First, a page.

One of the most distressing calls we get on the Student Press Law Center’s hotline is some variation of this one: “We came back from summer break and discovered that all the money in our yearbook account is gone, and nobody will tell us where it went.”
Cash-strapped schools undoubtedly are tempted by any pot of money, even one that is earmarked for a student organization, in their desperation to pay the bills. Raiding the yearbook — or the choir, the sports teams, the drama club — may seem justified when a principal is trying to keep the electricity on and avoid laying off employees.
But public money, especially once it’s budgeted by the local board of education, can’t just be shifted around at the whim of the principal. That’s an invitation for, at best, sloppy bookkeeping — and at worst, thievery.
For an object lesson in the consequences of robbing Rachel to pay Paul, look no further than Chula Vista’s Sweetwater Union High School.
In a scheme worthy of Sue Sylvester, Sweetwater Union administrators siphoned the accounts of the drama club, mariachi band, yearbook and other extracurricular accounts to find money for their own pet projects, including gifts and lunches for employees, according to an Oct. 3 report on the SignOnSanDiego.com news site. The school’s two top administrators agreed to resign over the summer after the diversion of funds came to light.
This outcome should reassure students and advisers elsewhere that, yes, taking money from the newspaper or yearbook to pay other bills is wrong, and there is something the victims can do about it.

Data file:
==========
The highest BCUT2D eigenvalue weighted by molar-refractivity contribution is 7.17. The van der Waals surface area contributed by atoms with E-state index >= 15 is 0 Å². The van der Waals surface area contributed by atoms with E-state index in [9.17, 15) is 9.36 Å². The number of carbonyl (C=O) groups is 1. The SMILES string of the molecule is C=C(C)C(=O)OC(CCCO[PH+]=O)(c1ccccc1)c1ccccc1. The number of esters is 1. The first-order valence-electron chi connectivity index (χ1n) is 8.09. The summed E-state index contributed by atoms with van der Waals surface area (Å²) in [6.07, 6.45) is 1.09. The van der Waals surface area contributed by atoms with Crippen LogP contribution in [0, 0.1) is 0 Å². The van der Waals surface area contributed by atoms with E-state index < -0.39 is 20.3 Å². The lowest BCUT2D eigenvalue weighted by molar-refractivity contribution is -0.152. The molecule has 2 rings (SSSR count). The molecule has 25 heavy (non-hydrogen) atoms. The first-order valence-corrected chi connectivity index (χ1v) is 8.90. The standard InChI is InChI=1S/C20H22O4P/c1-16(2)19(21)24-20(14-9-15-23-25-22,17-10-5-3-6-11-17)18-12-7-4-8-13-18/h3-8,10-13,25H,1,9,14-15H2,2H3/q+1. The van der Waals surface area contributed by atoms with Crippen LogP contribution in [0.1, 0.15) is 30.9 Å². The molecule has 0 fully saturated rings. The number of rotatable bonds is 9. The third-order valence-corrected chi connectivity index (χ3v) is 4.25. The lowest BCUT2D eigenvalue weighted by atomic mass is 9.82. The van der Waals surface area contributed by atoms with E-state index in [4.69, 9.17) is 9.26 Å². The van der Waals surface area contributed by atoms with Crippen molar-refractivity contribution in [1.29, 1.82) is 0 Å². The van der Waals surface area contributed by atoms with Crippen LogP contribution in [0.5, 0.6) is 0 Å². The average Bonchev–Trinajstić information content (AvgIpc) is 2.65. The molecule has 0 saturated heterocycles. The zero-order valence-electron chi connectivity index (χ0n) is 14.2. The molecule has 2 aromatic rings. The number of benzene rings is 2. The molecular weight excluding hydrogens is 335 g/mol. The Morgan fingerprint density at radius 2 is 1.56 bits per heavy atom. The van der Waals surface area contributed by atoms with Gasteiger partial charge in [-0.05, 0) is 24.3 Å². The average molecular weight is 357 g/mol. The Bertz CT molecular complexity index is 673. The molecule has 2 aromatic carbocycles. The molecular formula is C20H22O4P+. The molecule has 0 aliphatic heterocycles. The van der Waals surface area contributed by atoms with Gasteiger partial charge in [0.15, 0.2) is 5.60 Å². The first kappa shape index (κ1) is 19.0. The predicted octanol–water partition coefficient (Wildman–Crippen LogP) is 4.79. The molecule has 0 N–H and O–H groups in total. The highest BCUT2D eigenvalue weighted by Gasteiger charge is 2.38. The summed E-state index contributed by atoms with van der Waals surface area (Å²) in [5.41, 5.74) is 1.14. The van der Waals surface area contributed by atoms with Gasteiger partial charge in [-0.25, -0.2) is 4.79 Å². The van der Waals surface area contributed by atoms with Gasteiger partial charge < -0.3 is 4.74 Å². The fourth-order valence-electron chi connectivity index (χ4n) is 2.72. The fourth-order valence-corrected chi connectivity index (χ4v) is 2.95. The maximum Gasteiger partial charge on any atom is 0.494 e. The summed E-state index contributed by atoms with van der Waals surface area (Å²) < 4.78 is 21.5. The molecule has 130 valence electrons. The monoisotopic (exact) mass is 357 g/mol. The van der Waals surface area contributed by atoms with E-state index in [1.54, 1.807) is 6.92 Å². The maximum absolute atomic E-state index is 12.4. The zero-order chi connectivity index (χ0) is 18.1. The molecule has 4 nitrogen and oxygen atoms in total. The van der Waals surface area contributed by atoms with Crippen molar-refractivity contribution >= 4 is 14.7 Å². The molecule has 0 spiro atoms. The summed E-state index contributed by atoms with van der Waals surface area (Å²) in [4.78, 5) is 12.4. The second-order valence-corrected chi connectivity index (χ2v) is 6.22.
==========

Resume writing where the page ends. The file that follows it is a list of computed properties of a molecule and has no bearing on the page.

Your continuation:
If the school is public, start with an open-records request submitted by student editors (not the adviser) for all records of transactions in and out of the publication’s account. If checks are being written from the account or transfers made, then that will leave a trail of bank records, which a public school must make available for inspection on request.
If there is no harmless explanation for why money is missing, and it is not immediately restored when discovered, then the next step is a conversation with the school district’s chief financial officer, to find out who has the authority to reallocate money between school accounts. If a transfer was made without proper district-level approval, then the principal may be joining Sweetwater Union’s Diego Ochoa and Abram Jimenez on the unemployment line.
Finally, if money is being diverted from its intended use, that is an issue for editors to take up with the school system’s auditors — and maybe with state-level investigators, such as an inspector general’s office in the state Department of Education.
It is especially frustrating to student media organizations to lose money that they themselves helped raise, by selling advertising and throwing fundraisers. But there are remedies, and students should not be intimidated about using them.